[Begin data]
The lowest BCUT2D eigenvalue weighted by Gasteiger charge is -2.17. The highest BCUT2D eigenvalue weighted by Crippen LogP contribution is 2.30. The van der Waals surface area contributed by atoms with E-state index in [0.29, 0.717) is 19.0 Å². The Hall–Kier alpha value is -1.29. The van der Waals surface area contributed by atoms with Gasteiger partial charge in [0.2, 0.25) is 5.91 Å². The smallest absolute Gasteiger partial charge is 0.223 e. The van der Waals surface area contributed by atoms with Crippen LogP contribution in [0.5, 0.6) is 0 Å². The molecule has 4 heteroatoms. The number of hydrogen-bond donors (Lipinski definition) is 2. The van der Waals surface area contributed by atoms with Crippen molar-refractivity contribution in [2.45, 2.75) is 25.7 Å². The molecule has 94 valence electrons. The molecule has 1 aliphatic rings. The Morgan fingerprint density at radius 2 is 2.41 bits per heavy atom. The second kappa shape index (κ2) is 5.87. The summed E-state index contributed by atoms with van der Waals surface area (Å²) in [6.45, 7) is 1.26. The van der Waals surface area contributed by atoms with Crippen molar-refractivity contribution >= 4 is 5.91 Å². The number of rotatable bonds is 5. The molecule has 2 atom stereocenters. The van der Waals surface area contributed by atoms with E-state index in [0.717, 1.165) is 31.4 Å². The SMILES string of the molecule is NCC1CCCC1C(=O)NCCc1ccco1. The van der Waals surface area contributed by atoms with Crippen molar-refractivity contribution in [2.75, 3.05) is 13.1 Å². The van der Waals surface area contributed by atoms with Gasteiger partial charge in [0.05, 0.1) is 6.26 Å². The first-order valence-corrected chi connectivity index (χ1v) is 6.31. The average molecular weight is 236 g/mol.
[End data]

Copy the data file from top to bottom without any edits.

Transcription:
The lowest BCUT2D eigenvalue weighted by Gasteiger charge is -2.17. The highest BCUT2D eigenvalue weighted by Crippen LogP contribution is 2.30. The van der Waals surface area contributed by atoms with E-state index in [0.29, 0.717) is 19.0 Å². The Hall–Kier alpha value is -1.29. The van der Waals surface area contributed by atoms with Gasteiger partial charge in [0.2, 0.25) is 5.91 Å². The smallest absolute Gasteiger partial charge is 0.223 e. The van der Waals surface area contributed by atoms with Crippen LogP contribution in [0.5, 0.6) is 0 Å². The molecule has 4 heteroatoms. The number of hydrogen-bond donors (Lipinski definition) is 2. The van der Waals surface area contributed by atoms with Crippen molar-refractivity contribution in [2.45, 2.75) is 25.7 Å². The molecule has 94 valence electrons. The molecule has 1 aliphatic rings. The Morgan fingerprint density at radius 2 is 2.41 bits per heavy atom. The second kappa shape index (κ2) is 5.87. The summed E-state index contributed by atoms with van der Waals surface area (Å²) in [6.45, 7) is 1.26. The van der Waals surface area contributed by atoms with Crippen molar-refractivity contribution >= 4 is 5.91 Å². The number of rotatable bonds is 5. The molecule has 2 atom stereocenters. The van der Waals surface area contributed by atoms with E-state index in [0.717, 1.165) is 31.4 Å². The SMILES string of the molecule is NCC1CCCC1C(=O)NCCc1ccco1. The van der Waals surface area contributed by atoms with Crippen molar-refractivity contribution in [2.75, 3.05) is 13.1 Å². The van der Waals surface area contributed by atoms with Gasteiger partial charge in [0.05, 0.1) is 6.26 Å². The first-order valence-corrected chi connectivity index (χ1v) is 6.31. The average molecular weight is 236 g/mol.